“Currently, TCEQ could issue a permit and it is not dependent upon the availability of groundwater used by the rock quarry.
“So what we’re saying is that in the case of Comal County, there is a new Comal Trinity Groundwater Conservation District whose rules became effective January 2019. This organization, per our bill, will issue its approval and or permit for the APO before TCEQ can issue its final permit to begin operations.”
“If you can imagine TCEQ having an umbrella permit, and underneath that you have the groundwater conservation district issuing its permit or giving its approval, you would also have RRC doing the same regarding reclamation. RRC currently requires for lignite mines and uranium miners in Texas to be bonded, and to prepare reclamation plans that show how they’re going to take the property back to a similar condition to what existed before they began mining.”
“One other area where we are recommending change has to do with distance requirements from residences, schools, hospitals, etc. We believe that even if an air study comes back and shows there are no air issues for the most part, the distances need to be extended four times from what they currently are. From the edge of the property or rock quarry, depending on how the permit is written.”
The second bill calls for the transfer of the primary role for issuing permits to the RRC, which currently oversees permitting and governance programs for lignite, coal and uranium mines.
Bailey said the RRC is familiar with groundwater issues associated with mines, has extensive experience with monitoring the air quality of mines, and has procedures and policies already in place that meet and/or exceed the TCEQ requirements.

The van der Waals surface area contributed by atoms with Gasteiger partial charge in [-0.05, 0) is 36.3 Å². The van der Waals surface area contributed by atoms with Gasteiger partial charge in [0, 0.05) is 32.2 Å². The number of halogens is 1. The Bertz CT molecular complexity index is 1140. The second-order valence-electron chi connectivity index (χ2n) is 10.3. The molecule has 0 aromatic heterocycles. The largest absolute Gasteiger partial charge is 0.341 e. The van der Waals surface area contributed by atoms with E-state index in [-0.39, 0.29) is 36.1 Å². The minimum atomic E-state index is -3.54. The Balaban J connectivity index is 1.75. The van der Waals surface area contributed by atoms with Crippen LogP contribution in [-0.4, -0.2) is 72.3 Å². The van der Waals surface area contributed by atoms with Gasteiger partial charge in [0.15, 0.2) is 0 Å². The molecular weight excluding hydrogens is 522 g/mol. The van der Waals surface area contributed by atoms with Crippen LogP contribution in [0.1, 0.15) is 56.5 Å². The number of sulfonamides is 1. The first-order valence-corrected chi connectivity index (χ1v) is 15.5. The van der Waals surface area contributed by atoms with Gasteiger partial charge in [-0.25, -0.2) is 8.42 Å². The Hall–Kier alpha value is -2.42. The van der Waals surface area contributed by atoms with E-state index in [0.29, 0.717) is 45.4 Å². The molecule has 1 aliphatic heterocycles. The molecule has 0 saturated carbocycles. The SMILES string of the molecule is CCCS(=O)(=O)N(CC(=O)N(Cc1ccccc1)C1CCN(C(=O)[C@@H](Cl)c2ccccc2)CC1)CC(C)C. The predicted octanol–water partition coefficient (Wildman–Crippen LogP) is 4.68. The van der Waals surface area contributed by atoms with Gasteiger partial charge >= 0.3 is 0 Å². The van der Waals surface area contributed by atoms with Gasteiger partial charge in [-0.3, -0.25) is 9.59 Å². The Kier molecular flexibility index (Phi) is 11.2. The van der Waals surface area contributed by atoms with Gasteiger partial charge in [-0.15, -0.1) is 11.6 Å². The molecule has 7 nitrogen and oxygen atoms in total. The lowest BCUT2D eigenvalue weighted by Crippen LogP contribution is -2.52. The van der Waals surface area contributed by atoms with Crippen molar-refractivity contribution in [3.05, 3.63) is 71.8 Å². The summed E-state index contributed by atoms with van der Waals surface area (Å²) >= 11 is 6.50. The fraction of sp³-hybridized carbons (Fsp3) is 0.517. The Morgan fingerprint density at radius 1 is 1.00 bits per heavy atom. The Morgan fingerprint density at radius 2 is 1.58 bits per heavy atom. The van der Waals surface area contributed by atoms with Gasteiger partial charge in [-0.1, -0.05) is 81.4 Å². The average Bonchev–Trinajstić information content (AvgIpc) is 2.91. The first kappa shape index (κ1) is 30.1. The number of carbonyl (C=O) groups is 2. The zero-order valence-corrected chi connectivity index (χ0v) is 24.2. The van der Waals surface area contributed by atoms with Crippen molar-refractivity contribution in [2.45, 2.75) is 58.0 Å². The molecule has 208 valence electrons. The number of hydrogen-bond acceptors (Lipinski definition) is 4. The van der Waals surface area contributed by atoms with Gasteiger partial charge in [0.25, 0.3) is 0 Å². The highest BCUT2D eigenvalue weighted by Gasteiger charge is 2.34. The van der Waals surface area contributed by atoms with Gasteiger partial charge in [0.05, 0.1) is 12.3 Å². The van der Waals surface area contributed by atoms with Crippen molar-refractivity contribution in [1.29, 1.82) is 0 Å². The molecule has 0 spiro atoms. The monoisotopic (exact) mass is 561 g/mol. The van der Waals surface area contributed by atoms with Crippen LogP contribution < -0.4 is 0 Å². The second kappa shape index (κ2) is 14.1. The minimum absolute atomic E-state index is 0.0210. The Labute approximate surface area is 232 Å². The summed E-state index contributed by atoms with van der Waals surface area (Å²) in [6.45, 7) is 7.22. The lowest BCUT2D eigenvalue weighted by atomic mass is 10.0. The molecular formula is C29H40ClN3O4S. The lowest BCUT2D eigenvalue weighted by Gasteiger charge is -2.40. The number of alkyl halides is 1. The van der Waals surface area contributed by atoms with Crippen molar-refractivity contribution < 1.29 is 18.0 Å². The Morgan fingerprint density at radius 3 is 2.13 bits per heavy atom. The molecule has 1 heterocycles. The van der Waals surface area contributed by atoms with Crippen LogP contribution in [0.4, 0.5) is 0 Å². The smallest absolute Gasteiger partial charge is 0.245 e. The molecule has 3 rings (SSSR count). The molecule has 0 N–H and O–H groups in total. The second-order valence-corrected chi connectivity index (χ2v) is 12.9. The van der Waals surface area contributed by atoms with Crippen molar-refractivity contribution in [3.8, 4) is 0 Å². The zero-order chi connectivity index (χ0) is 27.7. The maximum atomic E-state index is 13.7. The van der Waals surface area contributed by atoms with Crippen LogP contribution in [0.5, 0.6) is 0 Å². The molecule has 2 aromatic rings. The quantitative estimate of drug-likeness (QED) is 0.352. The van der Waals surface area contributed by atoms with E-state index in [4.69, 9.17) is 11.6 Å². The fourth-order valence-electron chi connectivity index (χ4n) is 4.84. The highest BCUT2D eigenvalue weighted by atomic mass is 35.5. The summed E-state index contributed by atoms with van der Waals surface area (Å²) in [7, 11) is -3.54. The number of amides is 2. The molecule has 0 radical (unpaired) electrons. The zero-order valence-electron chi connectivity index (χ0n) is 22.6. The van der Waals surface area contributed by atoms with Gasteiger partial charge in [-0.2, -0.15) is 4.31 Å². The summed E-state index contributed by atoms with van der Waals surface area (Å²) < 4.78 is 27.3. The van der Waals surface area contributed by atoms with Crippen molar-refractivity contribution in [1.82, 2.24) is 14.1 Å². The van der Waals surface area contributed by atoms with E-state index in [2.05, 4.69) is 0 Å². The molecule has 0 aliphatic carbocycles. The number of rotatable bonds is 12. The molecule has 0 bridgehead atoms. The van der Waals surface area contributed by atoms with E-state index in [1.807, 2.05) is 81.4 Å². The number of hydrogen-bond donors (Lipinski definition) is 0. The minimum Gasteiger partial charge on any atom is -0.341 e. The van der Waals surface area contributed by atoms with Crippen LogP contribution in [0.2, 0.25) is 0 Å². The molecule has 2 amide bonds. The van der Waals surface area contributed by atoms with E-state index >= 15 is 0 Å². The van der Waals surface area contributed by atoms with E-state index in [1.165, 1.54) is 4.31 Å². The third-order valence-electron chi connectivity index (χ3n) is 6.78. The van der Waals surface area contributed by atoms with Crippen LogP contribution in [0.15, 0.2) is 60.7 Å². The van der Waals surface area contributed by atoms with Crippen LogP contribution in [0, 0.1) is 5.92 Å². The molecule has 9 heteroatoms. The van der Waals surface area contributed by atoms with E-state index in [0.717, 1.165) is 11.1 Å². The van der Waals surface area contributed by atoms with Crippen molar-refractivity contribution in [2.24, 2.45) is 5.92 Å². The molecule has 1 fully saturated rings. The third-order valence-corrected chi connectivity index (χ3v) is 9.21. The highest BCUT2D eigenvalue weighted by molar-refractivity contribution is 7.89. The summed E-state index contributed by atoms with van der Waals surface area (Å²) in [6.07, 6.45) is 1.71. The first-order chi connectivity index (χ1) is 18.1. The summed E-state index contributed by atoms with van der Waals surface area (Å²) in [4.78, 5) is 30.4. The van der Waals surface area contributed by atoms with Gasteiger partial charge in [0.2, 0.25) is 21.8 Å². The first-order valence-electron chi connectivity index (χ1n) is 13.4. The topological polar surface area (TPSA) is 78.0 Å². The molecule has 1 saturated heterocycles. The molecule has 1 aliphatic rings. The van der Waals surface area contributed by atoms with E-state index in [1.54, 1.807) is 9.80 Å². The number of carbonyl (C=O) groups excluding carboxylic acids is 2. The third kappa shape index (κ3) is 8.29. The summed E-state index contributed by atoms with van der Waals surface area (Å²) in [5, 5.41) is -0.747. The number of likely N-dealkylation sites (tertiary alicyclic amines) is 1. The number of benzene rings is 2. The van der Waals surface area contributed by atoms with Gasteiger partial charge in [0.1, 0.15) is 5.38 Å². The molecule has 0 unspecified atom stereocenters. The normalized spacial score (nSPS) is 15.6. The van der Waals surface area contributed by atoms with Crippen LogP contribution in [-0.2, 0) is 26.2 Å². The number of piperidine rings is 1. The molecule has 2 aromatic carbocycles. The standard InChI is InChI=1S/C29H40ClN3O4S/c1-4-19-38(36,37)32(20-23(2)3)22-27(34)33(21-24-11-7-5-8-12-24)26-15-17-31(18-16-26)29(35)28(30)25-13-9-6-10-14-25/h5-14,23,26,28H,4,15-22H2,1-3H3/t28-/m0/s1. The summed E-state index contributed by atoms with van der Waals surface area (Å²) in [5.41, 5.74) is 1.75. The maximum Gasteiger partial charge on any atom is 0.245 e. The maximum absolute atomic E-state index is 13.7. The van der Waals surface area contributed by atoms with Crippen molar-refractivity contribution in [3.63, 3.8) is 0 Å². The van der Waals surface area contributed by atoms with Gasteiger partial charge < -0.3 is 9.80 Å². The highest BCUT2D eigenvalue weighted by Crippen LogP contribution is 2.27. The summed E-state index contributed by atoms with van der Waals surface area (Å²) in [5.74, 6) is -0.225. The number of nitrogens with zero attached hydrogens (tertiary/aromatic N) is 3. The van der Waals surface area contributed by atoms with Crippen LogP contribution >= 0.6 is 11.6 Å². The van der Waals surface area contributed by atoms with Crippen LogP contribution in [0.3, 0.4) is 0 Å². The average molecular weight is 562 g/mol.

“So for example on reclamation, the RRC has far more substantive regulations governing what’s going to happen to that rock quarry in the future after the APO operations cease.
“In the second bill, we have set up the RRC to be the lead environmental regulatory agency and the groundwater conservation districts will have their role. Depending on what actually happens with the bill, TCEQ may have a secondary role.
“There are big differences between both bills.”
Stopping Vulcan Quarry
Bailey said if H.B. 2781 passed as it is currently written, if a production operation hypothetically needed 100 gallons of water, and a groundwater conservation district said it only had 50 gallons available, the quarry operation only be allowed to operate based on 50 percent of its original planned water needs.
“So this could possibly stop Vulcan Quarry or a similar APO from going forward with its original plans,” he said. “We have to see what comes out of committee.”
“I would say it’s significant.”
Additionally, stricter regulations on air-quality monitoring arising from an industrywide air quality study could have a significant impact on both proposed and existing mining operations, he said.
Protecting Texas Hill Country
Bailey said Rep. Biedermann believes the Texas Hill Country needs to be protected so that it doesn’t end up looking like other major metropolitan areas of the state.
“People come to the Hill Country from other parts of the state because their parts of the state don’t have what the Hill Country offers…We have uniqueness, we have beauty, and we’ve got a lot of natural assets that need to be protected.
“These bills, along with other bills pertaining to land use, are being thoroughly discussed in this legislative session.”